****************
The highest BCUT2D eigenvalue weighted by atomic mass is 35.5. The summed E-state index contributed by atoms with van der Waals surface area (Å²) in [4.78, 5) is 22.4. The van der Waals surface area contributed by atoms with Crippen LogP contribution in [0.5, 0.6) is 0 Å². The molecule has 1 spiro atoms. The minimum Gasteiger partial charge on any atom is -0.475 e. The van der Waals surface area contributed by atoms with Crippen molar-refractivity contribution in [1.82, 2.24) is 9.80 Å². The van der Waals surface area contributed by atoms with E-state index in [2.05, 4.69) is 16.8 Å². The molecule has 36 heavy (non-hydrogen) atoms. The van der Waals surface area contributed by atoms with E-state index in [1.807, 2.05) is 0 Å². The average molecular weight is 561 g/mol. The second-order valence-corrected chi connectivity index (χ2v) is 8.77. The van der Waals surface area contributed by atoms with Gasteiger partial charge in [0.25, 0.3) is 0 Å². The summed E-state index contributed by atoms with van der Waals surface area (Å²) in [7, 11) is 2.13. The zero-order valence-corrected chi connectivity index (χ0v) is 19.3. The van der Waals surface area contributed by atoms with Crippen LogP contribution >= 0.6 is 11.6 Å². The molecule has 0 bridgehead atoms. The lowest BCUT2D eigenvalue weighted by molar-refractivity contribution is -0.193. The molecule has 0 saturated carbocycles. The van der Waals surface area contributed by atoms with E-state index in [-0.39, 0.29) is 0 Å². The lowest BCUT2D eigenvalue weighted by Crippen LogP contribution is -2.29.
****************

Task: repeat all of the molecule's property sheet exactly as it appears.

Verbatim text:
The highest BCUT2D eigenvalue weighted by atomic mass is 35.5. The summed E-state index contributed by atoms with van der Waals surface area (Å²) in [4.78, 5) is 22.4. The van der Waals surface area contributed by atoms with Crippen LogP contribution in [0.5, 0.6) is 0 Å². The molecule has 1 spiro atoms. The minimum Gasteiger partial charge on any atom is -0.475 e. The van der Waals surface area contributed by atoms with Crippen molar-refractivity contribution in [1.82, 2.24) is 9.80 Å². The van der Waals surface area contributed by atoms with E-state index in [2.05, 4.69) is 16.8 Å². The molecule has 36 heavy (non-hydrogen) atoms. The van der Waals surface area contributed by atoms with E-state index in [1.807, 2.05) is 0 Å². The average molecular weight is 561 g/mol. The second-order valence-corrected chi connectivity index (χ2v) is 8.77. The van der Waals surface area contributed by atoms with Gasteiger partial charge in [0.25, 0.3) is 0 Å². The summed E-state index contributed by atoms with van der Waals surface area (Å²) in [7, 11) is 2.13. The zero-order valence-corrected chi connectivity index (χ0v) is 19.3. The van der Waals surface area contributed by atoms with Crippen LogP contribution >= 0.6 is 11.6 Å². The molecule has 0 bridgehead atoms. The lowest BCUT2D eigenvalue weighted by molar-refractivity contribution is -0.193. The molecule has 0 saturated carbocycles. The van der Waals surface area contributed by atoms with E-state index in [-0.39, 0.29) is 0 Å². The lowest BCUT2D eigenvalue weighted by Crippen LogP contribution is -2.29.